Small group homes no substitute for good foster care
In the report headlined 'Unwanted boy pines for mother in Chicago' (South China Morning Post, May 18), it was mentioned that the boy is in Chuk Yuen Children's Reception Centre and that the 'existing arrangement to keep the boy in foster care is only an interim measure'.
The reception centre is definitely not a foster home. As Dr Charles O'Brian pointed out in his letter to these columns on May 15, a foster home could be the best placement for this boy. It provides a normal family setting, with a normal family assessed as being suitable for the child. Families are available to foster a child at short notice, as in the case of this 11-year-old boy so traumatically dumped at the airport in Hong Kong. The Hong Kong Federation of Women Lawyers was so concerned about the fate of children needing care in an emergency that it funded the Hong Kong Family Welfare Society to find four foster families for such children in 1993. Since then, the service has expanded, with government funds, and now the society has 12 of the current 16 sponsored places for children with these fostering families.
The obvious benefits, particularly in an emergency, are that the child is warmly welcomed by an ordinary family with special skills in caring for other people's children, and the child has full-time attention from one person, usually the mother in the family, who can attend to the trauma of the emergency and normalise things for the child.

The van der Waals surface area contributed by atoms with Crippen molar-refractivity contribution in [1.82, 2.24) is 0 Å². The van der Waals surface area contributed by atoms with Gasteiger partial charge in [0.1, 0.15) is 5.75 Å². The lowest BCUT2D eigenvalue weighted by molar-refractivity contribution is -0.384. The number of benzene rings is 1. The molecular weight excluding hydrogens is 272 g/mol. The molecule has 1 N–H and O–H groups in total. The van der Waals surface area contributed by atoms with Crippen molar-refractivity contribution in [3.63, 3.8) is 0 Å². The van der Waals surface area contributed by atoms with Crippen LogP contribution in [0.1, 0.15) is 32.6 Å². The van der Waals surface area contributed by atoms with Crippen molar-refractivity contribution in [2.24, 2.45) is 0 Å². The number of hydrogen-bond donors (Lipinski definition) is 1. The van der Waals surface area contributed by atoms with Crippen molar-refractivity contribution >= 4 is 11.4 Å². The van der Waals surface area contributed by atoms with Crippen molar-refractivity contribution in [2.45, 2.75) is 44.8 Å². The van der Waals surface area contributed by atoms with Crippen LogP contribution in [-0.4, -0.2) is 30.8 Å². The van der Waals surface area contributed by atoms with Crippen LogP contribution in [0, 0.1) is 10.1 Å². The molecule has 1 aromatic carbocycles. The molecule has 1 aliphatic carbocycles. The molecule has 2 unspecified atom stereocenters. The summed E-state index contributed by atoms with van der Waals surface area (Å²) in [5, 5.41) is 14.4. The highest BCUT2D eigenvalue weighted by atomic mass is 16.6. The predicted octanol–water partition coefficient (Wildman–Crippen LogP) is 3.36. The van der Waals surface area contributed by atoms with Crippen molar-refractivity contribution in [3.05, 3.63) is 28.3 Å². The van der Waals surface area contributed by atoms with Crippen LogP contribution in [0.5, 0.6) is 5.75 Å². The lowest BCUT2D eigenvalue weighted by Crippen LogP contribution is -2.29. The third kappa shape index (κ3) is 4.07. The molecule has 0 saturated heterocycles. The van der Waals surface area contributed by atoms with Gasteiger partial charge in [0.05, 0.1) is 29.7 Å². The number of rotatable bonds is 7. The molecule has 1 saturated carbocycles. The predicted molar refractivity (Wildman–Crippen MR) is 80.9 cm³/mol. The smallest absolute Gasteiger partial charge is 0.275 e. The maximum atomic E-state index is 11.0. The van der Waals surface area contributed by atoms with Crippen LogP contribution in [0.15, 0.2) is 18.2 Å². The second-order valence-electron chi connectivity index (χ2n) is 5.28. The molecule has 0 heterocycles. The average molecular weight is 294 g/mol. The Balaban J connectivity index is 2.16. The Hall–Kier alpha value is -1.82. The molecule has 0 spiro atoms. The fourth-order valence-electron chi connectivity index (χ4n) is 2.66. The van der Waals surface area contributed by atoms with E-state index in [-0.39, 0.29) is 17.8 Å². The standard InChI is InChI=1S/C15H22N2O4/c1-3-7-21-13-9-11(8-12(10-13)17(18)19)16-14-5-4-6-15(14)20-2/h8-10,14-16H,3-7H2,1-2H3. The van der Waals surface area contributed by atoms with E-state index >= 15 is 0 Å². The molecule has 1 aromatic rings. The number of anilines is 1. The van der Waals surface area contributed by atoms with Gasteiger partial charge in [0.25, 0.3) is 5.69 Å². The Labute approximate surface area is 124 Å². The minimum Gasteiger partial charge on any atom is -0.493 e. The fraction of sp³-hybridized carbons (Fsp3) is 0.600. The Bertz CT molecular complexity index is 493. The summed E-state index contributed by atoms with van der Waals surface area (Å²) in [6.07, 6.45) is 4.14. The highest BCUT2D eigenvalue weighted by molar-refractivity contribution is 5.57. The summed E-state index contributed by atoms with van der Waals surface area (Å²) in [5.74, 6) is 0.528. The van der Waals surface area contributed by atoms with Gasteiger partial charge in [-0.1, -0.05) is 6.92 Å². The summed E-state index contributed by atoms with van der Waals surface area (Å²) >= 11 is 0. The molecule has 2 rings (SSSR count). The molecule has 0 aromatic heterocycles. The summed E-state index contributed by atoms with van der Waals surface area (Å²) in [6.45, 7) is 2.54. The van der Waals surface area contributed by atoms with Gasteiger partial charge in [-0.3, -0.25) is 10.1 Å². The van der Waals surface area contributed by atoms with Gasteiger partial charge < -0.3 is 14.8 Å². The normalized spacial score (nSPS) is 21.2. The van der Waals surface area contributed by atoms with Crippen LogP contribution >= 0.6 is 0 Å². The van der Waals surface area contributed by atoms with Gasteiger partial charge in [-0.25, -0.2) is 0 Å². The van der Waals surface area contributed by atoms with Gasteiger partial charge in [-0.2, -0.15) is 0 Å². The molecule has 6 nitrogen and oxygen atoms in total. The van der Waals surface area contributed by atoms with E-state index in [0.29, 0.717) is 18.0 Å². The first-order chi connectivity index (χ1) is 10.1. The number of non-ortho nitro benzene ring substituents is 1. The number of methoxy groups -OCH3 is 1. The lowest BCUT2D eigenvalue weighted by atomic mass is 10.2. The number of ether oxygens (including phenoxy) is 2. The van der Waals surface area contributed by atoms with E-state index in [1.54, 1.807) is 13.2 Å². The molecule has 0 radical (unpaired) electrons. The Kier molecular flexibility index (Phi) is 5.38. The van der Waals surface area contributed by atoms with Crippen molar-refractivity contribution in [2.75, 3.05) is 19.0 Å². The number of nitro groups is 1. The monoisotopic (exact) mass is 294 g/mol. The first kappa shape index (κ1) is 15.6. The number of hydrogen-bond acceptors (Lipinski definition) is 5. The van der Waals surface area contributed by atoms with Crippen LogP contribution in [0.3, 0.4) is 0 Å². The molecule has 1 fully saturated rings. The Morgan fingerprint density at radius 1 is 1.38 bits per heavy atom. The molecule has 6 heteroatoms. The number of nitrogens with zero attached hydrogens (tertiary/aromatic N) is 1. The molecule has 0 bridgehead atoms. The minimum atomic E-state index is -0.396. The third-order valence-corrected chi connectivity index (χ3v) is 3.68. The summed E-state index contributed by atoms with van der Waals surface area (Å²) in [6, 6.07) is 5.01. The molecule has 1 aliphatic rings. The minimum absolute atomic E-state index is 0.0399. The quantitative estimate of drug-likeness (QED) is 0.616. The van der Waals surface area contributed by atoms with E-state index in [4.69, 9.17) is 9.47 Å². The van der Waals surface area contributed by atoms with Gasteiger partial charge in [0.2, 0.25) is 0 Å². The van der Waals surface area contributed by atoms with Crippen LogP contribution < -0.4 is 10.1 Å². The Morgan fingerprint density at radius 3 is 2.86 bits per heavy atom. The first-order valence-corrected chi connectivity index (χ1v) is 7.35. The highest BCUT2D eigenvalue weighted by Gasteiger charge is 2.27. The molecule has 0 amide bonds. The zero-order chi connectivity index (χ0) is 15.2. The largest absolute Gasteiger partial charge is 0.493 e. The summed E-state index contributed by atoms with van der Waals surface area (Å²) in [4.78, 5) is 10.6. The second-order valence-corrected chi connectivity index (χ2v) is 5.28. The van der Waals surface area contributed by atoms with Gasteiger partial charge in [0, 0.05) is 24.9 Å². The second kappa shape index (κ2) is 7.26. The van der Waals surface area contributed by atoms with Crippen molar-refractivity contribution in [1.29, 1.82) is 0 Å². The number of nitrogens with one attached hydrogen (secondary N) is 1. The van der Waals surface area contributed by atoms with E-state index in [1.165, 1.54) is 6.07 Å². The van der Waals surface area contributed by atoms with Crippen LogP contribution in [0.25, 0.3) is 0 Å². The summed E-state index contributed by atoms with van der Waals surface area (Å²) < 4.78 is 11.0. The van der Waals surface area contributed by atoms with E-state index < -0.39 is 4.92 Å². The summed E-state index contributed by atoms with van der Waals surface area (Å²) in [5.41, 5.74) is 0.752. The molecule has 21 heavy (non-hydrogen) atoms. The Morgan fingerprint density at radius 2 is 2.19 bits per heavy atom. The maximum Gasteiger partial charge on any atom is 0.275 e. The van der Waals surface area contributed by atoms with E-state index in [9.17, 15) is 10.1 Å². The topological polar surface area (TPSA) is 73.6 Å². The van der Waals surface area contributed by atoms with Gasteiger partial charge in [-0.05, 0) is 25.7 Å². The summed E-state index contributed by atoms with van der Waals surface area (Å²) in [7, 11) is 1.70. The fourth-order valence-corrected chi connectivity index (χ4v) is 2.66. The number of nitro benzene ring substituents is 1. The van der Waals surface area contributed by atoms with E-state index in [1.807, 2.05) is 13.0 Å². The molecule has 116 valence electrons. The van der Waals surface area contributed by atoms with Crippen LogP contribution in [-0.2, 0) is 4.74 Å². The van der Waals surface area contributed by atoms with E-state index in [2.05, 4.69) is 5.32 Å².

The 'normal' foster care service, that is, planned arrangements for children needing out-of-home care to be placed with families, has grown from about 30 places with families in 1980 to 564 this year. This is the preferred form of care, especially for younger children. But a commitment to such care requires financial and manpower resources to enable ordinary families to afford the cost of care and for them to receive the professional advice and support necessary for the child to have positive family life experiences and to have the treatment he may require to handle the problems caused by his need for care outside his own 'natural' family.
As Dr O'Brian has pointed out, small institutions, such as small group homes, cannot meet the family needs of children to the same extent, despite the resources they have available and the best efforts of staff. Until there is this commitment to children, a strategic plan and matching resources, the care provided for children will continue to be seen as the best that can be done in the circumstances.
THOMAS J. MULVEY
Hong Kong Family Welfare Society